What is empathy & how should leaders use it the workplace?

Stepping into a leadership role intensifies the pressure to not only deliver results but also to meet the emotional needs of your team. In today's rapidly evolving business environment, where burnout is ubiquitous, one quality stands out as a beacon, striking a fine balance between productivity and wellbeing: empathy.

According to the 2022 State of Workplace Empathy report, 69% of CEOs believe it’s their job to build empathy in the workplace, yet 79% say they struggle to be empathetic. These struggles have driven employees to look to their managers for day-to-day empathy. So what is empathy, why is it important, and why does the workplace struggle with it?

Empathy is imagining and understanding another person’s thoughts, perspectives, and emotions. Empathy (and lack of it) is a hot topic when discussing wellbeing, team dynamics and workplace culture. We see it in the leader unable to relate to their teams and the teams who no longer understand each other and don’t feel cared for.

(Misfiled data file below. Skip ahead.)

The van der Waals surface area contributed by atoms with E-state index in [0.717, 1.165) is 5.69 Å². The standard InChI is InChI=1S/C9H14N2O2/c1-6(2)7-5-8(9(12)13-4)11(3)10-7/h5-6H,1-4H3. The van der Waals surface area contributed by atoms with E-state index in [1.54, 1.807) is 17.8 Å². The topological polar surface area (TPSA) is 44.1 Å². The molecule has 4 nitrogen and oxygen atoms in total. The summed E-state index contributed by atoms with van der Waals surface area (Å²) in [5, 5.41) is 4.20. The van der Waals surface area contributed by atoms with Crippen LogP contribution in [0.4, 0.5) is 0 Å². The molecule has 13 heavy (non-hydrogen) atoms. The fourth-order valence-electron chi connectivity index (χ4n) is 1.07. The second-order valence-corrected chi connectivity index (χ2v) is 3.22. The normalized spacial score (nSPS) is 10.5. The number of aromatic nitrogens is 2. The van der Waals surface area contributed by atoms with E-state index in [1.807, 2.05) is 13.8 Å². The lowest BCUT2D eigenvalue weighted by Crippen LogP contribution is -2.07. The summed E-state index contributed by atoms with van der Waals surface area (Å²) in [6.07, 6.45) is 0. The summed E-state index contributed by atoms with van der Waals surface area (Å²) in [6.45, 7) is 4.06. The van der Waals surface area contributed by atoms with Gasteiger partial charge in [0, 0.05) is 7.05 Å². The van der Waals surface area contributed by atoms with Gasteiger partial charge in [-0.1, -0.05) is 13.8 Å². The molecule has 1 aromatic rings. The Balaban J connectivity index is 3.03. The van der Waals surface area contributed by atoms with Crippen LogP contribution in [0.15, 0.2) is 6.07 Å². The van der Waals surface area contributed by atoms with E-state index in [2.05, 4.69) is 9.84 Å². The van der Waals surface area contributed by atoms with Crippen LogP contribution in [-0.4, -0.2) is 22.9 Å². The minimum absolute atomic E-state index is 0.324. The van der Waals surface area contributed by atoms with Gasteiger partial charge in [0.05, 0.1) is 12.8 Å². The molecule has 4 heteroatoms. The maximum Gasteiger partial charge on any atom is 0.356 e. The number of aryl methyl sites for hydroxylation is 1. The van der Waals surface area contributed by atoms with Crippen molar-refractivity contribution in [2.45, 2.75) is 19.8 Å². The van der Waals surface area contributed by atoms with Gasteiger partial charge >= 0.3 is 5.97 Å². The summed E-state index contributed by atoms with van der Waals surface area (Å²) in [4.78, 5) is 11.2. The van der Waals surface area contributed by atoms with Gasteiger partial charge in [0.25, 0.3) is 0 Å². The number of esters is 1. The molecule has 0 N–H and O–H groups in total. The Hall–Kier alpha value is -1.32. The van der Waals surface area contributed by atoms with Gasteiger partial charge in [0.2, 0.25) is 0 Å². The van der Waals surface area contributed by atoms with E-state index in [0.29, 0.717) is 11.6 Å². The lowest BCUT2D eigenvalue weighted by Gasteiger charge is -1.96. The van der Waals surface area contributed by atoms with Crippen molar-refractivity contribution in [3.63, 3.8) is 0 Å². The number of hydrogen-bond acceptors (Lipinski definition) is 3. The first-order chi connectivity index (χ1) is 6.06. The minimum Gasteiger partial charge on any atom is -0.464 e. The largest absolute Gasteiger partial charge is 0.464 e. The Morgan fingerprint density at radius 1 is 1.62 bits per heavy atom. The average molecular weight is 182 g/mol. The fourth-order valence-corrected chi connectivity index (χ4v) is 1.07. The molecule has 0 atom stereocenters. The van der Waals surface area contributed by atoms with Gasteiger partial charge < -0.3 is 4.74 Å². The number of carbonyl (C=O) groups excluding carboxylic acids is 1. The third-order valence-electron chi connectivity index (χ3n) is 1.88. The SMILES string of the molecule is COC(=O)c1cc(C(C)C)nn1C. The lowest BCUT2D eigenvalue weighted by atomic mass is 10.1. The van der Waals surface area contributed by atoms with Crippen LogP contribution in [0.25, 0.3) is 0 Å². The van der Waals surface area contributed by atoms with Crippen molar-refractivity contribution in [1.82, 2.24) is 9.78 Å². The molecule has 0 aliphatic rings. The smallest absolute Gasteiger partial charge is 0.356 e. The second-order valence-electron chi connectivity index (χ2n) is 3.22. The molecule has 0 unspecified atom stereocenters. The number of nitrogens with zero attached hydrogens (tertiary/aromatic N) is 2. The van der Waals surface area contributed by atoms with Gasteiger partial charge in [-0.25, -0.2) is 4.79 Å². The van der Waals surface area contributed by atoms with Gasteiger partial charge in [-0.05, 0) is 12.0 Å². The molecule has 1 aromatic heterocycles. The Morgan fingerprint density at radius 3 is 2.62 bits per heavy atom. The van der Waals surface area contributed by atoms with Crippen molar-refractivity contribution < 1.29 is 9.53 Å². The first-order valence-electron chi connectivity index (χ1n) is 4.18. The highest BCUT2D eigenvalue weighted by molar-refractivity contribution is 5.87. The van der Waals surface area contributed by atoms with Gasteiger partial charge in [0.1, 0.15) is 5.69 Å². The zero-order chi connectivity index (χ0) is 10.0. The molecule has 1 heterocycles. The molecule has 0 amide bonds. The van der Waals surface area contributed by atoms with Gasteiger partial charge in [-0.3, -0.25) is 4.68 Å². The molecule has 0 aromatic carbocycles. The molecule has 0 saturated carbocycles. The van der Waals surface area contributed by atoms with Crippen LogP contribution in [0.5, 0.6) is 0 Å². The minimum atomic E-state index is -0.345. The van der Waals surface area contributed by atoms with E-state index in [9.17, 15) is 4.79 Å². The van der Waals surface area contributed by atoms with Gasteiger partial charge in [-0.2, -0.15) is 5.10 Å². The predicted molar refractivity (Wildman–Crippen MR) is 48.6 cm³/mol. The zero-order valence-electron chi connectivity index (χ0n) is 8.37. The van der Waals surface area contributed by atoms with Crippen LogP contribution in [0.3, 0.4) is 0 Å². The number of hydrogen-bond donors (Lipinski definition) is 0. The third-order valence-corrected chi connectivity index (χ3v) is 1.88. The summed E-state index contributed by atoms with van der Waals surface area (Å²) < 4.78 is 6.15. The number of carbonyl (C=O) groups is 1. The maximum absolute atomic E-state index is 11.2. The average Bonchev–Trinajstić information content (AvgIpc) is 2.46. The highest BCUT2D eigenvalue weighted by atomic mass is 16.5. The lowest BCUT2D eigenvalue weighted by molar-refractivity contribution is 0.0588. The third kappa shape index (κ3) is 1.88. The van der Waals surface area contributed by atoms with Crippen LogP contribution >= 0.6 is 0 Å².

Against a volatile economy where fear, job uncertainty and poverty are reaching a high, empathic leadership benefits are hotly debated. The pressure for leaders to be “more human,” more caring and supportive highlights today’s world’s emotional needs. Yet, empathy as a management style raises concerns over burnout in leaders who feel too much and absorb the complex issues their teams and organisations face. 

Psychologists and Coaches undergo years of training to support people through the ups and downs of life. Alongside learning the tools and techniques needed to support people, their professional conduct emphasises the importance of prioritising their own mental, emotional and physical health. Without safeguarding themselves, how can they be expected to support others? This highlights a strange dichotomy; leaders are expected to emotionally and practically support the people in their care without formal training or understanding of how to safeguard themselves. In today’s emotionally charged world, it’s easy to see why leading with empathy can be both beneficial and dangerous.